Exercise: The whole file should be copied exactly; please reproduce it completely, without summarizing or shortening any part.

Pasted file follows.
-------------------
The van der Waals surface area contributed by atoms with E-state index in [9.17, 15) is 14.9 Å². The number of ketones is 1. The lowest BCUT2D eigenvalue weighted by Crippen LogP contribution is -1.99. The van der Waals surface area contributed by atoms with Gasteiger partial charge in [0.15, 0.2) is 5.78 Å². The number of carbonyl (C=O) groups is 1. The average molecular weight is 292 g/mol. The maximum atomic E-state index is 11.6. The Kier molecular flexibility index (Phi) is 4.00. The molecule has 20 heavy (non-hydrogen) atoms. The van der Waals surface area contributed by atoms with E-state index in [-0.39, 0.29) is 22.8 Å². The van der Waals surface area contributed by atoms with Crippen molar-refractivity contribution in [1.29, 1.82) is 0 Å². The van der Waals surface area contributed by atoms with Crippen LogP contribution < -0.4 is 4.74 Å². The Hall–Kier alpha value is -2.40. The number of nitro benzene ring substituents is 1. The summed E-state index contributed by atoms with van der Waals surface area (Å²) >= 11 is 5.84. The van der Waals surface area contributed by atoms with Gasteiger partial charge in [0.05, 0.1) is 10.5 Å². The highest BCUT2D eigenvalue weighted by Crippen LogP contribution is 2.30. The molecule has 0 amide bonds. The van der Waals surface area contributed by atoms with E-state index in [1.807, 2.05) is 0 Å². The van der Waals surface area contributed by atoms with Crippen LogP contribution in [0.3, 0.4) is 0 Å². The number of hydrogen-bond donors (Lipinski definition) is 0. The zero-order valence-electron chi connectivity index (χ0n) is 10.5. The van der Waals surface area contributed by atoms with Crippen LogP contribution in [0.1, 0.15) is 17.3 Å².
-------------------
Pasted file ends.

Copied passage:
The van der Waals surface area contributed by atoms with E-state index in [9.17, 15) is 14.9 Å². The number of ketones is 1. The lowest BCUT2D eigenvalue weighted by Crippen LogP contribution is -1.99. The van der Waals surface area contributed by atoms with Gasteiger partial charge in [0.15, 0.2) is 5.78 Å². The number of carbonyl (C=O) groups is 1. The average molecular weight is 292 g/mol. The maximum atomic E-state index is 11.6. The Kier molecular flexibility index (Phi) is 4.00. The molecule has 20 heavy (non-hydrogen) atoms. The van der Waals surface area contributed by atoms with E-state index in [-0.39, 0.29) is 22.8 Å². The van der Waals surface area contributed by atoms with Crippen molar-refractivity contribution in [1.29, 1.82) is 0 Å². The van der Waals surface area contributed by atoms with Crippen LogP contribution < -0.4 is 4.74 Å². The Hall–Kier alpha value is -2.40. The number of nitro benzene ring substituents is 1. The summed E-state index contributed by atoms with van der Waals surface area (Å²) >= 11 is 5.84. The van der Waals surface area contributed by atoms with Gasteiger partial charge in [0.05, 0.1) is 10.5 Å². The highest BCUT2D eigenvalue weighted by Crippen LogP contribution is 2.30. The molecule has 0 amide bonds. The van der Waals surface area contributed by atoms with E-state index in [1.807, 2.05) is 0 Å². The van der Waals surface area contributed by atoms with Crippen LogP contribution in [0.3, 0.4) is 0 Å². The number of hydrogen-bond donors (Lipinski definition) is 0. The zero-order valence-electron chi connectivity index (χ0n) is 10.5. The van der Waals surface area contributed by atoms with Crippen LogP contribution in [0.1, 0.15) is 17.3 Å².